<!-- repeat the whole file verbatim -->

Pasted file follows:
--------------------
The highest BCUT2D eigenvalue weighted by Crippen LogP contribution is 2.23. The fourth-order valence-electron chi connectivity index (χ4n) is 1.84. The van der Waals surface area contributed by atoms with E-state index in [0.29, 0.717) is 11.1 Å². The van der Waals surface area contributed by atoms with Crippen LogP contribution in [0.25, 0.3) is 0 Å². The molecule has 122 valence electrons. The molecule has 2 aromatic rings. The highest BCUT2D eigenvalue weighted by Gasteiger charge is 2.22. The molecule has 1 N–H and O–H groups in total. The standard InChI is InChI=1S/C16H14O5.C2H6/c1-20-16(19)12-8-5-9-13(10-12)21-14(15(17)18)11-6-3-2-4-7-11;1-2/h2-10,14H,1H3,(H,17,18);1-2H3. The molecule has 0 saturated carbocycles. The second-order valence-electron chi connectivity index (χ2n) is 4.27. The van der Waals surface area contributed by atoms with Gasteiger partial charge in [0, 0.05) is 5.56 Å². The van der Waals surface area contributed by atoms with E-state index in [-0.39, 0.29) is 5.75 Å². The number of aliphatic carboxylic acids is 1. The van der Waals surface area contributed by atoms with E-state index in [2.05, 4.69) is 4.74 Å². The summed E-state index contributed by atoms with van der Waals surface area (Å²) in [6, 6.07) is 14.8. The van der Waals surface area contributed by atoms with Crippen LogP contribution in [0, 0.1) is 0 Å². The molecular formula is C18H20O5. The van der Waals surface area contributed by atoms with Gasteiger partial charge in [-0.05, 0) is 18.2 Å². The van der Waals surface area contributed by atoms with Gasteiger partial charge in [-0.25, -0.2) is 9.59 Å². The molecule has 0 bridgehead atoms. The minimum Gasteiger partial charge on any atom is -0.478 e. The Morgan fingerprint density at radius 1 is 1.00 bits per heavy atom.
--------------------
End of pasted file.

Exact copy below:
The highest BCUT2D eigenvalue weighted by Crippen LogP contribution is 2.23. The fourth-order valence-electron chi connectivity index (χ4n) is 1.84. The van der Waals surface area contributed by atoms with E-state index in [0.29, 0.717) is 11.1 Å². The van der Waals surface area contributed by atoms with Crippen LogP contribution in [0.25, 0.3) is 0 Å². The molecule has 122 valence electrons. The molecule has 2 aromatic rings. The highest BCUT2D eigenvalue weighted by Gasteiger charge is 2.22. The molecule has 1 N–H and O–H groups in total. The standard InChI is InChI=1S/C16H14O5.C2H6/c1-20-16(19)12-8-5-9-13(10-12)21-14(15(17)18)11-6-3-2-4-7-11;1-2/h2-10,14H,1H3,(H,17,18);1-2H3. The molecule has 0 saturated carbocycles. The second-order valence-electron chi connectivity index (χ2n) is 4.27. The van der Waals surface area contributed by atoms with Gasteiger partial charge in [0, 0.05) is 5.56 Å². The van der Waals surface area contributed by atoms with E-state index in [-0.39, 0.29) is 5.75 Å². The number of aliphatic carboxylic acids is 1. The van der Waals surface area contributed by atoms with E-state index in [2.05, 4.69) is 4.74 Å². The summed E-state index contributed by atoms with van der Waals surface area (Å²) in [6, 6.07) is 14.8. The van der Waals surface area contributed by atoms with Crippen LogP contribution in [0, 0.1) is 0 Å². The molecular formula is C18H20O5. The van der Waals surface area contributed by atoms with Gasteiger partial charge in [-0.05, 0) is 18.2 Å². The van der Waals surface area contributed by atoms with Gasteiger partial charge in [-0.25, -0.2) is 9.59 Å². The molecule has 0 bridgehead atoms. The minimum Gasteiger partial charge on any atom is -0.478 e. The Morgan fingerprint density at radius 1 is 1.00 bits per heavy atom.